Running Scared Movie Review
Paul Walker, considered to be one of the most cardboard actors getting consistent work today, stars in "Running Scared," a brutal and unconventional crime thriller that some have compared to Tarantino pictures. While no where near as good or clever as a Tarantino picture, "Running Scared" certainly packs a punch, both in story and visuals.
Directed by "The Cooler" director Wayne Kramer, "Running Scared," according to the trippy credits (which you have to watch) is some kind of Grimm fairy tale or allusion to "Alice in Wonderland," though you wouldn't guess it from the movie itself. Walker stars as Joey Gazelle, a low-end mobster who is asked by his boss to take a gun used to kill a dirty cop and hide it where no one would find it. Most people would think of throwing it in a river, but Gazelle prefers to hide the gun in his basement. This makes no sense at all, but it sets the stage for the rest of the movie. When a quiet neighbor kid (Cameron Bright) sees Gazelle stashing the gun, he takes it and uses it to shoot his abusive stepfather, which means that the gun that Gazelle was supposed to keep hidden has now been used in an attempted murder. The kid goes on the run, and Gazelle sets out to find him and the gun before the cops do. Unfortunately, the men he works for is also on the lookout for the kid, as well as more dirty cops, sleazy pimps, pedophile murderers and a variety of other twisted characters.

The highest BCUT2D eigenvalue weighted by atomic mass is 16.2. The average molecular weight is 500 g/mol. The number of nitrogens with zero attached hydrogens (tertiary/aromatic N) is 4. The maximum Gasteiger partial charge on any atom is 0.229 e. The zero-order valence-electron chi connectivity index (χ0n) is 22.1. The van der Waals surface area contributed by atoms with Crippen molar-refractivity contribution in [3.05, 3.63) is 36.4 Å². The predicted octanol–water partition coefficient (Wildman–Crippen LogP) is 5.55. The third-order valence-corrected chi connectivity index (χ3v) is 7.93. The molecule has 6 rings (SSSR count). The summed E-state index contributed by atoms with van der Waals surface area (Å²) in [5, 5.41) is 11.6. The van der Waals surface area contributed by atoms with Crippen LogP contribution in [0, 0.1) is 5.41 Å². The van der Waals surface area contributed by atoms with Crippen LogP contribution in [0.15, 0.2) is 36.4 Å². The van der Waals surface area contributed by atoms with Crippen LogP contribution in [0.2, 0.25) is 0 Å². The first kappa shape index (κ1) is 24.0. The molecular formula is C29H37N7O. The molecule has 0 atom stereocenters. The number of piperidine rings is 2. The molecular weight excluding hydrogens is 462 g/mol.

"Running Scared" succeeds in its visual onslaught, as Kramer hits us up with impressive sequence after impressive sequence. His directing style always keeps you on edge, and you never what to expect. For instance, in a sequence where Bright's character gets captured by some creepy pedophiles, whenever you see their silhouettes they appear as demons.
Walker, who of course doesn't impress me but who at the same time has never annoyed me to the same extent as many others, turns in a decent performance here. Some say it is one of his best; I'd have to question that, but it is certainly his darkest and most out-of-character performance. He is pretty vulgar and nasty here, and yet creates a mildly likable anti-hero. Then again, if he had died I really wouldn't have cared.
"Running Scared" isn't perfect. The movie tries a little too hard to be edgy at times, and suffers from some pacing issues. It is inconsistent in its action and suspense, and the end result is a slightly choppy picture that could have benefited from some slimming down. Then again, I watched this movie late at night while really tired, so that probably had something to do with it.
All in all, "Running Scared" is a pretty entertaining and enjoyably violent film that marks yet another good movie from Kramer. Not perfect, but certainly worth a rental if you like your gore plentiful and red.
Review by Erik Samdahl unless otherwise indicated.